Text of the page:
Toggle Main Menu Toggle Search

Open Access padlockePrints

Psychological factors associated with short-term recovery from total knee replacement

Lookup NU author(s): Katherine Kendell, Dr Brian Saxby, Dr Malcolm Farrow


Full text for this publication is not currently held within this repository. Alternative links are provided below where available.


Objective. To identify the psychological factors that predict short-term recovery following total knee replacement. Method. A group of 42 patients undergoing total knee replacement received a preoperative psychological assessment. Four self-report questionnaires were completed: the Pain Coping Strategies Questionnaire; the Short Form Social Support Questionnaire; the Recovery Locus of Control Scare; and the Brief Symptom Inventory Pose-operative outcome was assessed in terms of the number of days taken to achieve key physiotherapy milestones (straight leg raise; 90 degrees bend of the knee) and discharge. Results. The three response variables were analysed separately using an ordinal regression. Internal locus of control was associated with a shorter time to achieve a straight leg raise. Larger values of catastrophizing were associated with longer times to achieve a 90 degrees bend. There was a trend towards larger values of satisfaction with social support to be associated with an earlier achievement of the 90 degrees bend. No psychological variables were found to be associated with the length of hospital stay. Conclusions. As suggested by previous studies, coping style and locus of control appear to be important in the rehabilitation process. The current data suggest that psychological variables could be usefully included in a pre-operative assessment for total knee replacement.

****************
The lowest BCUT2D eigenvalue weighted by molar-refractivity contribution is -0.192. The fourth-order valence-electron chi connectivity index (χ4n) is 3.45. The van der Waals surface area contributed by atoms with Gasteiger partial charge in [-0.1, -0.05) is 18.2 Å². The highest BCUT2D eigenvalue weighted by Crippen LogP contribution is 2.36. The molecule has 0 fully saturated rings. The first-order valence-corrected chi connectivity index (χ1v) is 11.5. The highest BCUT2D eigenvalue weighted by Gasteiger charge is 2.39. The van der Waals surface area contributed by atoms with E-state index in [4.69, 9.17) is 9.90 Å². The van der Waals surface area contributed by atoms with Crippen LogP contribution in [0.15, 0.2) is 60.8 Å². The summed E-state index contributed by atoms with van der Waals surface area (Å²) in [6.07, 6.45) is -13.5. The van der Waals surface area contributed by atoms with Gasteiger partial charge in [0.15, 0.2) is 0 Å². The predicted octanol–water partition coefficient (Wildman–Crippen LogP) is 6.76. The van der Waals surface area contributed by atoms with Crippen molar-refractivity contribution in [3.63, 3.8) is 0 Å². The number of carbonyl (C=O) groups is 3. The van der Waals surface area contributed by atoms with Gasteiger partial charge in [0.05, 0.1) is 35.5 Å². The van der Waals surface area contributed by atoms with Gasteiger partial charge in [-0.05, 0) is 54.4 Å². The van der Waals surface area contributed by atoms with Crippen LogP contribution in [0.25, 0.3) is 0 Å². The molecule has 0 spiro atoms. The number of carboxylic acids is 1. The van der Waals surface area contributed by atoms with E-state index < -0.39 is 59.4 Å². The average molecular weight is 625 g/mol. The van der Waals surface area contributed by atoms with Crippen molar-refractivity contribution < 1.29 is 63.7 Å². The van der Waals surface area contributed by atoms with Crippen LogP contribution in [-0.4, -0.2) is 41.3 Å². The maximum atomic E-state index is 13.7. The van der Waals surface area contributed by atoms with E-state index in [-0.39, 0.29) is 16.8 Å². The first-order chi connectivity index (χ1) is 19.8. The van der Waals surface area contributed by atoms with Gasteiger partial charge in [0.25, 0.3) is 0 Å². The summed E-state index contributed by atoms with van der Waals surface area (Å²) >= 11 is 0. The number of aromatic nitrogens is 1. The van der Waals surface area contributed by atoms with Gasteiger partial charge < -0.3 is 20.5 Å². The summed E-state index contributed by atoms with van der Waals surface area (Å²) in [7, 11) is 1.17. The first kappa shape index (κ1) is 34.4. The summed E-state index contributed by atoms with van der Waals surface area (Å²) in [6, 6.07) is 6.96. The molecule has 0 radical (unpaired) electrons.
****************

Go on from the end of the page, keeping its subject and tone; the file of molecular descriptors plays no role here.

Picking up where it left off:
Publication metadata

Author(s): Kendell K, Saxby B, Farrow M, Naisby C

Publication type: Article

Publication status: Published

Journal: British Journal of Health Psychology

Year: 2001

Volume: 6

Issue: 1

Pages: 41-52

ISSN (print): 1359-107X

ISSN (electronic): 2044-8287

Publisher: John Wiley & Sons


DOI: 10.1348/135910701169043


Altmetrics provided by Altmetric